HC: No, I don’t think the method has changed very much, actually. I started out this way. When I was a doctoral student at Harvard, I was one of the few here who were taking both theological courses and courses under Robert Bellah and Talcott Parsons in the sociology of religion. I was trying to bring them together. Sometimes my advisors would say, “What are you going to do with this?” I would say, “I’ll think of something.” NS: The passing of John Elson in September has brought back into the news the “death of God” movement of the 1960s, which he made famous with an article in what would be one of Time magazine’s bestselling issues. His article discussed your ideas as being linked to that phenomenon.
I was never part of the death of God movement. In fact, I tangled with those guys quite a bit. Bill Hamilton and Tom Altizer were friends of mine, but we clearly disagreed with each other. The original title of The Secular City, actually, was “God in the Secular City.” Nobody knows that because the publisher said to me, “No, let’s just call it ‘The Secular City,'” which is what we did. Some people have misread that. They look at the title and they think they know what the book is about. But I was arguing, from a biblical, theological perspective, that God is present in a range of institutions—in family, culture, and politics, as well as in nature—and not just in the religious sector. The relative decline of the institutional power of religion that we were seeing fifty years ago didn’t have to be a cause for panic, because God is present in the secular as well. That isn’t an idea that started with me. It is embedded in the Bible’s God of history, a God to be discerned and responded to in the world.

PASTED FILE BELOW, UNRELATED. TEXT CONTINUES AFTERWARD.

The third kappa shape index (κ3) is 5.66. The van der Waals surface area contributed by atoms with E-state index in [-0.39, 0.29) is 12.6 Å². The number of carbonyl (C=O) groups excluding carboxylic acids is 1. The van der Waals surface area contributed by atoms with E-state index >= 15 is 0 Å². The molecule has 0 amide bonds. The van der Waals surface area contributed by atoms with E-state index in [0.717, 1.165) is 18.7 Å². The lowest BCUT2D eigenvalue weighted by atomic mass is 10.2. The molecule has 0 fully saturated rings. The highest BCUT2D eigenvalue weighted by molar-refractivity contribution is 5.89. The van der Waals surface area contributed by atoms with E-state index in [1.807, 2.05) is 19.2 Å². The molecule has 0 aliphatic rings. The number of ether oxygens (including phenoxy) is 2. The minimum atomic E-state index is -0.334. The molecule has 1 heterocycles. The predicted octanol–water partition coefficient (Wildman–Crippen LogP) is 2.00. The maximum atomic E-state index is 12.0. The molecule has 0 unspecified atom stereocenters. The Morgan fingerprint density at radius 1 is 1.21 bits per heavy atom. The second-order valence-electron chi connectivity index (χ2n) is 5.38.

NS: At one point in The Feast of Fools, you wrote about the death of God as “an epochal crisis of Western consciousness” and “not just a passing fad.” Then, recently, in a comment at The Immanent Frame, you call it a “fad.” What do you really think about it now?
HC: Oops! Well, the change in Western civilization that I was talking about is not a fad. Certainly not. Labeling it as the death of God was, however, a passing fancy. What they were calling dead was the rather typical God of Christendom, the Euro-American understanding of the nature of God. It is changing very rapidly now, largely because of the effervescent input of theologies from outside the West, including Korean, Indian, African, and Latin American ones.
NS: With a cosmopolitan perspective, your book engages quite directly with Pope Benedict XVI. You’re posing a challenge to institutional authorities like him to change how they operate.
HC: Yes, I would like to. I even have a chapter called “How to Fix the Papacy,” which is a little overstated. I don’t think these institutions have to be thrown out. There are real possibilities within them for renewal and taking the next step forward. I describe, for instance, a fabulous conference that I attended under Paul VI, which was about secularization. The ability of the pope to assemble people from across a wide range of perspectives could be used a lot more. And, in the future, it very well may be.